Will Chavez's unfulfilled promises affect Sunday's election?
Worsening power outages, crumbling infrastructure, and other unfulfilled promises could impact Sunday's election to replace socialist President Hugo Chavez, who died last month.
It's just after nightfall and the power is out again in untold hundreds of thousands — probably millions — of Venezuelan homes. If the government knows how many, it's not saying. It hasn't issued reports on problems in the public power grid since 2010.Skip to next paragraph
In Pictures Venezuela after Chavez
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In Venezuela's third-largest city, Pedro Martinez dons a shirt for visitors drawn by the flicker of candles inside his one-story, cement-block house in a middle-class district. The Caribbean heat is sticky thick inside. A mesh hammock hangs by the front door.
"This happens nearly every day," Martinez says of the blackout, holding a candle close so a reporter can take notes. It's the day's second outage. The first struck just after noon.
It's been like this for five years, pretty much everywhere but Caracas, the capital. Worsening power outages, crumbling infrastructure and other unfulfilled promises witnessed this week in a trip through the country's industrial heartland could be an important factor in Sunday's election to replace socialist President Hugo Chavez, who died last month after a long battle with cancer.
His political heir, Nicolas Maduro, is favored to win, largely on the strength of Chavez's generous anti-poverty programs, which the late president emphasized over public works with one big exception: housing.
But polls show that support may be eroding and the outages are a testament to the neglect many Venezuelans consider inexcusable in this major oil-producing state. Violent crime, double-digit inflation, official corruption and persistent food shortages are other factors.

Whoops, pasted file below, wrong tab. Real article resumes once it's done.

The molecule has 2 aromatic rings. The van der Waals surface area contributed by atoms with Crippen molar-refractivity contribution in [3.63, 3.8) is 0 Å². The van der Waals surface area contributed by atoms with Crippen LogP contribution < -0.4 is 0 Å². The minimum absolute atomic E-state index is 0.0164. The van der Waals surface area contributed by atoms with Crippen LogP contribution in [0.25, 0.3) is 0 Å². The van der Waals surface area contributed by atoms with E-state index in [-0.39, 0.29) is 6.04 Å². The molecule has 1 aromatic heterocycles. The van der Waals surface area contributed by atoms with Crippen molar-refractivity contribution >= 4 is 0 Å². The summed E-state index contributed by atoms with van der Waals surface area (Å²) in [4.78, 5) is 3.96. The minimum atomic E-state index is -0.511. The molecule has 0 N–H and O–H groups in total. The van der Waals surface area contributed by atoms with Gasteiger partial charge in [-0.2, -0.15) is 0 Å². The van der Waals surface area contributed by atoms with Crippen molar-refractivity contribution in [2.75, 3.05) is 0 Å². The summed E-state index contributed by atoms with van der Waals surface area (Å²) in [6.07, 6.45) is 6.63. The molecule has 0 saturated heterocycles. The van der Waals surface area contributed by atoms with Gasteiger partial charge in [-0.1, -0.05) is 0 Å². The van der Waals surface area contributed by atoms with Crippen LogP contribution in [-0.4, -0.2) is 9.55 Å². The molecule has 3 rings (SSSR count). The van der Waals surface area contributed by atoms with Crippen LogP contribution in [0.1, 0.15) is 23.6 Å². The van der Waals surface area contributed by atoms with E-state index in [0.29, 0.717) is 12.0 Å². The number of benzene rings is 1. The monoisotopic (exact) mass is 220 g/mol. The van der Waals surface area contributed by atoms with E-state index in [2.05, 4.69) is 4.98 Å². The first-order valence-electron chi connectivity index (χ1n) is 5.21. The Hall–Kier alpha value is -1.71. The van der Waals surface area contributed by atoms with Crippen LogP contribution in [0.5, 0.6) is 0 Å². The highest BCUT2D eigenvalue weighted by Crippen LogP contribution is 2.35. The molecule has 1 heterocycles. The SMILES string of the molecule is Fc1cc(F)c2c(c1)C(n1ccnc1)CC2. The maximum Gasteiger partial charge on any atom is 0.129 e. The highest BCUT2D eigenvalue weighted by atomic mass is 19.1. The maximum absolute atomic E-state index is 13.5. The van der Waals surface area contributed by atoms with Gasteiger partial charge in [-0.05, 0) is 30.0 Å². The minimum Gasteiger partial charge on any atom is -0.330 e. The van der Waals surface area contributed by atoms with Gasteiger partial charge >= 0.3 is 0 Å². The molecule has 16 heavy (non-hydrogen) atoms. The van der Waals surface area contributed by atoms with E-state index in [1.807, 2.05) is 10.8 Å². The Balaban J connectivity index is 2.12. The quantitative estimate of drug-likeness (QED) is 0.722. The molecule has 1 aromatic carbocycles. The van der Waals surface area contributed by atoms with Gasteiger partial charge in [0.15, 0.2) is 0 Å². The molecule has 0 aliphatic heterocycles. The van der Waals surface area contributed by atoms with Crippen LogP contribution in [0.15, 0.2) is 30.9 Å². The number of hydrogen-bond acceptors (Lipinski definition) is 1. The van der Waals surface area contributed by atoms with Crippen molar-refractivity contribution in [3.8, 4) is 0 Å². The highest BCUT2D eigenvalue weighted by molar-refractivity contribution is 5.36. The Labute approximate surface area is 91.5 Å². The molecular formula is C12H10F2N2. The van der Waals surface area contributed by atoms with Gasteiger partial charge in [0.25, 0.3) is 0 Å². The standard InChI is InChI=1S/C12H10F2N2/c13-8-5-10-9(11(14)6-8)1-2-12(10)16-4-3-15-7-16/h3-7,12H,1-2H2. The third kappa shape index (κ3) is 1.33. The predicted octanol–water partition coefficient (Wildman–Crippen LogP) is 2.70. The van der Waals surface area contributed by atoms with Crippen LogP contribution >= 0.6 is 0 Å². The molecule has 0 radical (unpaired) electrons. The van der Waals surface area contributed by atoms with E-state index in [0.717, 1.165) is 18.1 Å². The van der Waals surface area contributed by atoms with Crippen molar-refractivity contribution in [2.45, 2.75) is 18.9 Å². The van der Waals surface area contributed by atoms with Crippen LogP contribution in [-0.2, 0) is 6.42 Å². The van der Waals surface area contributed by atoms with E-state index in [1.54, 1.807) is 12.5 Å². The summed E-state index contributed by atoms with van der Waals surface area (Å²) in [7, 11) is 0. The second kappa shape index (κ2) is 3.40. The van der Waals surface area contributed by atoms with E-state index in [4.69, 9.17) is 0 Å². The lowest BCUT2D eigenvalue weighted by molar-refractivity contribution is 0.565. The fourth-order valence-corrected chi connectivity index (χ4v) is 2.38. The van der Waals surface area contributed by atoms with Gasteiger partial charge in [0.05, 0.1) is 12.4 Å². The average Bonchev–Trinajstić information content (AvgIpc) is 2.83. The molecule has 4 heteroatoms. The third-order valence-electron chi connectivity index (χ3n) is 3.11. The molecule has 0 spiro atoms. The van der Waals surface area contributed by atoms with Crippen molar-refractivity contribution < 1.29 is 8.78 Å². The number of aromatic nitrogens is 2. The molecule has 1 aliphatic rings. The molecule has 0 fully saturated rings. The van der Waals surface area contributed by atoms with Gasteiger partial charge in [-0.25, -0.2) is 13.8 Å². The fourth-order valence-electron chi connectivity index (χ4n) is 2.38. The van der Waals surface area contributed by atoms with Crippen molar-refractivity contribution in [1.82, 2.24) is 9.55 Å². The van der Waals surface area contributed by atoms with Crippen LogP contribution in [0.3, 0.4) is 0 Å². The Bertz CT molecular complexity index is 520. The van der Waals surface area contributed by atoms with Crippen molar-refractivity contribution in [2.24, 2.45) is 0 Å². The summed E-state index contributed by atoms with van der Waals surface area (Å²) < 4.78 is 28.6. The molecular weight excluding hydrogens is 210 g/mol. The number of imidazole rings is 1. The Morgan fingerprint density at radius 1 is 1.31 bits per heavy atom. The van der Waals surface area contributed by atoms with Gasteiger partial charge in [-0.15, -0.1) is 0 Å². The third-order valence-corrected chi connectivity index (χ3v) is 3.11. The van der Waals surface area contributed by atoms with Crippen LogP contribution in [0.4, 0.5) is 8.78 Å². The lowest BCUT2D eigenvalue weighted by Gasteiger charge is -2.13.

Some of the rolling, intermittent blackouts are still scheduled. But most are no longer announced. They generally last three to four hours a day on average, said Miguel Lara, who ran the power grid until Chavez forced him out in 2004 for being "a political risk."
Jose Aguilar, a U.S.-based consultant with extensive and more recent experience in Venezuela's electrical industry, says it is suffering "a downward spiral of deterioration." Insufficient transmission lines are running so hot that 20,000 distribution transformers burned out last year, he said. "They run them cherry red."
Electrical substations are in a precarious state, Aguilar and Lara said. If one goes offline, others fail. Employees don't even have fuses, said Lara. "They have to cobble together their own to keep things running."
"There's no money to buy parts for something that breaks," said Giovanni Rinaldi, a 15-year employee at a hydroelectric plant in the eastern city of Ciudad Guayana, which he said is plagued by four or five power outages a week despite being in the region that generates more than 70 percent of Venezuela's electricity.
He was fired this week, he said, after posting photos on Twitter of a state utility company vehicle that was used to distribute Maduro campaign posters and other material around town.
"We had put our own money into keeping those vehicles running because the company didn't," Rinaldi, a 40-year-old father of two, said by phone. "It's not right."
The government hasn't adequately spent to expand and strengthen the power grid, critics say.
They also blame problems on Cuban, Iranian, and Uruguayan technicians brought in to run by Chavez to run the system. Accidents are up tenfold, and there are places in remote states that suffer outages for as long as three to five days, says Lara.